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In 1850 sperm oil, then commonly used in lamps, had become high-priced, owing to the failure of the New Bedford whalers, and cost $2.25 a gallon. Oil obtained by the distillation of coal was tried, but was also too costly--not less than $1 a gallon. It burned well, but its odor was frightful. The problem of a cheap and pleasant light was solved by James M. Townsend and E.L. Drake, both of New Haven. In 1854 a man brought to Professor Silliman, of Yale, some oil from Oil Creek, Pa., to be tested.

His report was so favorable that a company was formed, which leased all the land along Oil Creek upon which were traces of the new rock oil. The hard times of 1857 came before any headway had been made, and the company tried to find some way of ridding itself of the lease. At this time Townsend, who knew something about the property, undertook to get possession. Boarding in the same house in New Haven was E.L. Drake, once a conductor on the New York & New Haven Railroad, who had been obliged to give up work on account of ill-health. Townsend proposed that as Drake could get railroad pa.s.ses as an ex-employee, he should go to Pennsylvania and look into the property. He did so, and reported that a fortune might be made by gathering the oil and bottling it for medicinal purposes. Drake and Townsend organized the Seneca Oil Company. The oil was gathered by digging trenches, and was sold at $1 a gallon. Drake suggested that it might be well to bore for oil. A man familiar with salt-well boring was brought from Syracuse, and in 1850 the first well was begun at t.i.tusville under the supervision of Drake. He was commonly considered by the neighbors to be insane. The work was costly and slow.

When many months and about $50,000 had been spent, the stockholders in the company refused to go any further--all except Townsend, who sent his last $500 to Drake, with instructions to use it in paying debts and his expenses in reaching home. On the day before the receipt of this money--August 29, 1859--the auger, which was down sixty-eight feet, struck a cavity, and up came a flow of oil that filled the well to within five feet of the surface. Pumping began at the rate of five hundred gallons a day, and a more powerful pump doubled this flow. As this oil was worth a dollar a gallon, fortune was within sight. But the very quant.i.ty of the oil proved to be the company's ruin. Their works were destroyed by fire in the winter of 1859-60, and before they could be rebuilt, scores of other wells, some of them requiring no pumping apparatus, had been sunk in the neighborhood. The supply was soon far in excess of the demand, which was limited by the small number of refineries, the want of good lamps in which to burn the oil, and the attacks by manufacturers of other oils. Such was the effect of these causes that the new oil fell to a dollar a barrel, a price so low that it did not pay for the handling. The Seneca Oil Company was so much discouraged that they sold out their leases and disbanded. Both Townsend and Drake would have died richer men had they never heard of the Pennsylvania rock oil.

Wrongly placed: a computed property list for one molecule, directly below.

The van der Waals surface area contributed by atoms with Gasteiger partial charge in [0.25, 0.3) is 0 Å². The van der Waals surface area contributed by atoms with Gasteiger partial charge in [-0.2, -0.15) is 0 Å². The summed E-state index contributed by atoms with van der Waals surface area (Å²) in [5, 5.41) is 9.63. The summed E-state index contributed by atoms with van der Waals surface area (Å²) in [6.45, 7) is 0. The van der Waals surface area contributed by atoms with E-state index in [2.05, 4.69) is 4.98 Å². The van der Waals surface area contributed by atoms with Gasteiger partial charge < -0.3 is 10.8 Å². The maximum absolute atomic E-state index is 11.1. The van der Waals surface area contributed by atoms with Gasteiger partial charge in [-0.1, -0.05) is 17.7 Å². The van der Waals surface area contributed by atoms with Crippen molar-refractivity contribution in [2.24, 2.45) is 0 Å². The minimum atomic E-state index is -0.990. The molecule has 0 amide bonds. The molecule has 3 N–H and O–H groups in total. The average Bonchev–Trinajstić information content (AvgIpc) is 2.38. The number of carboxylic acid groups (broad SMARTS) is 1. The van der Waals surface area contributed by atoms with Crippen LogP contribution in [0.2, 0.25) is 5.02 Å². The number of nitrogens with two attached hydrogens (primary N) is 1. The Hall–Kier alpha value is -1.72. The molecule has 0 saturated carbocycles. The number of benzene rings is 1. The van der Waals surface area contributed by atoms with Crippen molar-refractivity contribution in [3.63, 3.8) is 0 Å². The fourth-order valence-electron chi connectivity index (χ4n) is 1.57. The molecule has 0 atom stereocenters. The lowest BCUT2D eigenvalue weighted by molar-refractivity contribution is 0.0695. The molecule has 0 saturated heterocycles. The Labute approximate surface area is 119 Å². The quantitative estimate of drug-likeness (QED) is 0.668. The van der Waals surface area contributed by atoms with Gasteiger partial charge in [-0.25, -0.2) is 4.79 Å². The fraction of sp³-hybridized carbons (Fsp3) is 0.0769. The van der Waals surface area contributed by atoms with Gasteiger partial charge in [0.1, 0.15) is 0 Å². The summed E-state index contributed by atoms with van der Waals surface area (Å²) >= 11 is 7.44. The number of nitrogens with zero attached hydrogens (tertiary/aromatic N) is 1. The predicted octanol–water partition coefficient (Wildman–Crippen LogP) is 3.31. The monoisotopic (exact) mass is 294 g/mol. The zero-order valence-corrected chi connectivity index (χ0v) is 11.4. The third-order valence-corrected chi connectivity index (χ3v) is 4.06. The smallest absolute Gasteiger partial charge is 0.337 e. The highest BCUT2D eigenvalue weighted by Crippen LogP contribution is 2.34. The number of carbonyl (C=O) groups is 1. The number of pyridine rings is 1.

THE CLARKS AND THE TELESCOPE.

[Ill.u.s.tration: Alvan Clark.]

The fame of American telescopes is due to the work and inventions of the Clark family of Cambridgeport, Ma.s.s., the descendants of Thomas Clark, the mate of the Mayflower. The founder of the great--in a scientific sense--house of Alvan Clark & Sons, telescope-makers, was a remarkable man. Until after his fortieth year he devoted himself to portrait-painting. In 1843 his attention was accidentally turned toward telescope-making. One day the dinner-bell at Phillips Academy, Andover, Ma.s.s., happened to break. The pieces were gathered up by one of Clark's boys, George, who proceeded to melt them in a crucible over the kitchen fire, declaring that he was going to make a telescope. His mother laughed, but his father was deeply interested and helped the boy make a five-inch reflecting telescope which showed the satellites of Jupiter.

This was the beginning of telescope-making in the Clark family, an industry which has given to the scientific world its most remarkable lenses. Alvan Clark dropped his paintbrushes, never to take them up again until at the age of eighty-three he made an excellent portrait of his little grandson. To Alvan G. Clark, the present head of the house, are chiefly due the scores of devices by which American ingenuity has surpa.s.sed the slower European methods. The delicacy required in the manipulation and grinding of the immense lenses made by the Clarks is almost incredible. The latest triumph of the firm--a forty-inch lens for the Spence Observatory at Los Angeles, Cal.--required two years of grinding and polishing after a piece of gla.s.s perfect enough had been obtained. So delicately finished is it that half a dozen sharp rubs with the soft part of a man's thumb would be sufficient to ruin it. Alvan G.

Clark is now a man sixty-one years-old. He has lived all his life at the home in Cambridgeport. His greatest sorrow is that there is no son of his to carry on the work after his death. His only son died a few years ago, just as he was beginning to show wonderful apt.i.tude in the art which has made the family famous in all the great observatories of the world.

JOHN FITCH AND OLIVER EVANS--STEAM TRANSPORTATION.